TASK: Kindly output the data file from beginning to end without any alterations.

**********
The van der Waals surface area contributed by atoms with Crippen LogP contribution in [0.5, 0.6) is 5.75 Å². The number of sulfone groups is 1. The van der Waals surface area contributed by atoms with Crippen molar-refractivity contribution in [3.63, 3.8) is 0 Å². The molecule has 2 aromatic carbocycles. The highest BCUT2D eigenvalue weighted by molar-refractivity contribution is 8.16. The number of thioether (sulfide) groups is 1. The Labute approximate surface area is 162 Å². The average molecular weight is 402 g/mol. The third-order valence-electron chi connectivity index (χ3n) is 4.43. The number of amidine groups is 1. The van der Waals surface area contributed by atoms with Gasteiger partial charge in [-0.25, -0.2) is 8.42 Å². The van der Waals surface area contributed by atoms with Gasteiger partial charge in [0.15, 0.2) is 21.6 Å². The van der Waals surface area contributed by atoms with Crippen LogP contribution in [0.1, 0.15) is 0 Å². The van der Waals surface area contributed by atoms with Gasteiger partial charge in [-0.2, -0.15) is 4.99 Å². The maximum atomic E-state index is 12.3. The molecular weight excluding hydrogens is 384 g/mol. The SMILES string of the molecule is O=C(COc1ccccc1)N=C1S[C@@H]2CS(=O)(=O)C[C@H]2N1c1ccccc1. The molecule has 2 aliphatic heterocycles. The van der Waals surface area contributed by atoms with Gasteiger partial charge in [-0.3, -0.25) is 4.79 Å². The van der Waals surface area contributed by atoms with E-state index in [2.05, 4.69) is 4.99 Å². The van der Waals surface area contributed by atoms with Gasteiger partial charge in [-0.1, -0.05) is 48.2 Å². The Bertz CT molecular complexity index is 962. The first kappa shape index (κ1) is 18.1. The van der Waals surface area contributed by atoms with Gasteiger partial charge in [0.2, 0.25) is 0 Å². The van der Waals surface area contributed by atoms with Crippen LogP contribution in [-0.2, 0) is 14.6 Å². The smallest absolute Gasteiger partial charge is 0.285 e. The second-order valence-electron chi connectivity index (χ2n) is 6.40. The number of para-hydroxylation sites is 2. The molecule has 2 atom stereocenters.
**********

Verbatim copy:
The van der Waals surface area contributed by atoms with Crippen LogP contribution in [0.5, 0.6) is 5.75 Å². The number of sulfone groups is 1. The van der Waals surface area contributed by atoms with Crippen molar-refractivity contribution in [3.63, 3.8) is 0 Å². The molecule has 2 aromatic carbocycles. The highest BCUT2D eigenvalue weighted by molar-refractivity contribution is 8.16. The number of thioether (sulfide) groups is 1. The Labute approximate surface area is 162 Å². The average molecular weight is 402 g/mol. The third-order valence-electron chi connectivity index (χ3n) is 4.43. The number of amidine groups is 1. The van der Waals surface area contributed by atoms with Gasteiger partial charge in [-0.25, -0.2) is 8.42 Å². The van der Waals surface area contributed by atoms with Gasteiger partial charge in [0.15, 0.2) is 21.6 Å². The van der Waals surface area contributed by atoms with Crippen LogP contribution in [0.1, 0.15) is 0 Å². The van der Waals surface area contributed by atoms with Gasteiger partial charge in [-0.2, -0.15) is 4.99 Å². The maximum atomic E-state index is 12.3. The molecular weight excluding hydrogens is 384 g/mol. The SMILES string of the molecule is O=C(COc1ccccc1)N=C1S[C@@H]2CS(=O)(=O)C[C@H]2N1c1ccccc1. The molecule has 2 aliphatic heterocycles. The van der Waals surface area contributed by atoms with Gasteiger partial charge in [-0.3, -0.25) is 4.79 Å². The van der Waals surface area contributed by atoms with E-state index in [2.05, 4.69) is 4.99 Å². The van der Waals surface area contributed by atoms with Gasteiger partial charge in [-0.1, -0.05) is 48.2 Å². The Bertz CT molecular complexity index is 962. The first kappa shape index (κ1) is 18.1. The van der Waals surface area contributed by atoms with Gasteiger partial charge in [0.2, 0.25) is 0 Å². The van der Waals surface area contributed by atoms with Crippen LogP contribution in [-0.2, 0) is 14.6 Å². The smallest absolute Gasteiger partial charge is 0.285 e. The second-order valence-electron chi connectivity index (χ2n) is 6.40. The number of para-hydroxylation sites is 2. The molecule has 2 atom stereocenters.